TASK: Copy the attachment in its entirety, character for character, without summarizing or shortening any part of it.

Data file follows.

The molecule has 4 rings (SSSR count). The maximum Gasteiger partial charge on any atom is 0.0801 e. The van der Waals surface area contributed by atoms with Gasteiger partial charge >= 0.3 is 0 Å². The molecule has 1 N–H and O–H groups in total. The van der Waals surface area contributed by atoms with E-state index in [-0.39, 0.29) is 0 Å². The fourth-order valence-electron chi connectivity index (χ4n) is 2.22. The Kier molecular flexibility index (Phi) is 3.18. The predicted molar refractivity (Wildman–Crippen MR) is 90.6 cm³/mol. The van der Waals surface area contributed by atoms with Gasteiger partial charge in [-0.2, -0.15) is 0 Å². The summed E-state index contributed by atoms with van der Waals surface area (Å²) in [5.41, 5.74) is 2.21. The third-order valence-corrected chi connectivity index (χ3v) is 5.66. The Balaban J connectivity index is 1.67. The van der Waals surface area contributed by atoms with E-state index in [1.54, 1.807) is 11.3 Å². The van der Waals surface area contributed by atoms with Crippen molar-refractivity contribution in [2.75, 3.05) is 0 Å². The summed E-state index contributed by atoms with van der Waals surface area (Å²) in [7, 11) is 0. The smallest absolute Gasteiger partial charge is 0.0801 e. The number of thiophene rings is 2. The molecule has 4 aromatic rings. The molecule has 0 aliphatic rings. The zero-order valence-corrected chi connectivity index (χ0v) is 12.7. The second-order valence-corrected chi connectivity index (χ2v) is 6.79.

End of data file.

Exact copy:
The molecule has 4 rings (SSSR count). The maximum Gasteiger partial charge on any atom is 0.0801 e. The van der Waals surface area contributed by atoms with Gasteiger partial charge >= 0.3 is 0 Å². The molecule has 1 N–H and O–H groups in total. The van der Waals surface area contributed by atoms with E-state index in [-0.39, 0.29) is 0 Å². The fourth-order valence-electron chi connectivity index (χ4n) is 2.22. The Kier molecular flexibility index (Phi) is 3.18. The predicted molar refractivity (Wildman–Crippen MR) is 90.6 cm³/mol. The van der Waals surface area contributed by atoms with Gasteiger partial charge in [-0.2, -0.15) is 0 Å². The summed E-state index contributed by atoms with van der Waals surface area (Å²) in [5.41, 5.74) is 2.21. The third-order valence-corrected chi connectivity index (χ3v) is 5.66. The Balaban J connectivity index is 1.67. The van der Waals surface area contributed by atoms with E-state index in [1.54, 1.807) is 11.3 Å². The van der Waals surface area contributed by atoms with Crippen molar-refractivity contribution in [2.75, 3.05) is 0 Å². The summed E-state index contributed by atoms with van der Waals surface area (Å²) in [7, 11) is 0. The smallest absolute Gasteiger partial charge is 0.0801 e. The number of thiophene rings is 2. The molecule has 4 aromatic rings. The molecule has 0 aliphatic rings. The zero-order valence-corrected chi connectivity index (χ0v) is 12.7. The second-order valence-corrected chi connectivity index (χ2v) is 6.79.